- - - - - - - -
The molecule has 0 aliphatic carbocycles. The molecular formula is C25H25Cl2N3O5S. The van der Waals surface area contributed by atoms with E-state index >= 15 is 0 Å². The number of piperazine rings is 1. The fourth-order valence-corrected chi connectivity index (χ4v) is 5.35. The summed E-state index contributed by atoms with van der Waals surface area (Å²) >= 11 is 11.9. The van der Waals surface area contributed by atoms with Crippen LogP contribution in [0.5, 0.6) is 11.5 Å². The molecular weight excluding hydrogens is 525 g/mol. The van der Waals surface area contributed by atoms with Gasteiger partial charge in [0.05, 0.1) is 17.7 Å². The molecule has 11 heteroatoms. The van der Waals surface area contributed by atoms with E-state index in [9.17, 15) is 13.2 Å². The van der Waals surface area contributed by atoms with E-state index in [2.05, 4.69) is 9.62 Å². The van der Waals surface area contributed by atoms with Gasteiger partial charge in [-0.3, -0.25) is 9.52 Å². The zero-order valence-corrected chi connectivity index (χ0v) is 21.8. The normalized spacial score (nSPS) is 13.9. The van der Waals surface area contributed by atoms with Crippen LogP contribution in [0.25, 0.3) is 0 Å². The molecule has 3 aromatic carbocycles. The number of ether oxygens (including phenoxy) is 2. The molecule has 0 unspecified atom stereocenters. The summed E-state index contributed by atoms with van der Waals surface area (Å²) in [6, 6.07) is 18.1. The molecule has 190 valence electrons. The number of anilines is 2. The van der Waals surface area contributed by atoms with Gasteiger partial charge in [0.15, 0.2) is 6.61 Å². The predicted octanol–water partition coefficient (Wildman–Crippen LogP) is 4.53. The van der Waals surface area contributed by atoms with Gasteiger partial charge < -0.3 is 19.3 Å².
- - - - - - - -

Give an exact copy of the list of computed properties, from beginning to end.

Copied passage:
The molecule has 0 aliphatic carbocycles. The molecular formula is C25H25Cl2N3O5S. The van der Waals surface area contributed by atoms with E-state index >= 15 is 0 Å². The number of piperazine rings is 1. The fourth-order valence-corrected chi connectivity index (χ4v) is 5.35. The summed E-state index contributed by atoms with van der Waals surface area (Å²) >= 11 is 11.9. The van der Waals surface area contributed by atoms with Crippen LogP contribution in [0.5, 0.6) is 11.5 Å². The molecular weight excluding hydrogens is 525 g/mol. The van der Waals surface area contributed by atoms with Gasteiger partial charge in [0.05, 0.1) is 17.7 Å². The molecule has 11 heteroatoms. The van der Waals surface area contributed by atoms with E-state index in [9.17, 15) is 13.2 Å². The van der Waals surface area contributed by atoms with E-state index in [2.05, 4.69) is 9.62 Å². The van der Waals surface area contributed by atoms with Gasteiger partial charge in [-0.3, -0.25) is 9.52 Å². The zero-order valence-corrected chi connectivity index (χ0v) is 21.8. The normalized spacial score (nSPS) is 13.9. The van der Waals surface area contributed by atoms with Crippen LogP contribution in [0.25, 0.3) is 0 Å². The molecule has 3 aromatic carbocycles. The number of ether oxygens (including phenoxy) is 2. The molecule has 0 unspecified atom stereocenters. The summed E-state index contributed by atoms with van der Waals surface area (Å²) in [6, 6.07) is 18.1. The molecule has 190 valence electrons. The number of anilines is 2. The van der Waals surface area contributed by atoms with Gasteiger partial charge in [0.15, 0.2) is 6.61 Å². The predicted octanol–water partition coefficient (Wildman–Crippen LogP) is 4.53. The van der Waals surface area contributed by atoms with Gasteiger partial charge < -0.3 is 19.3 Å².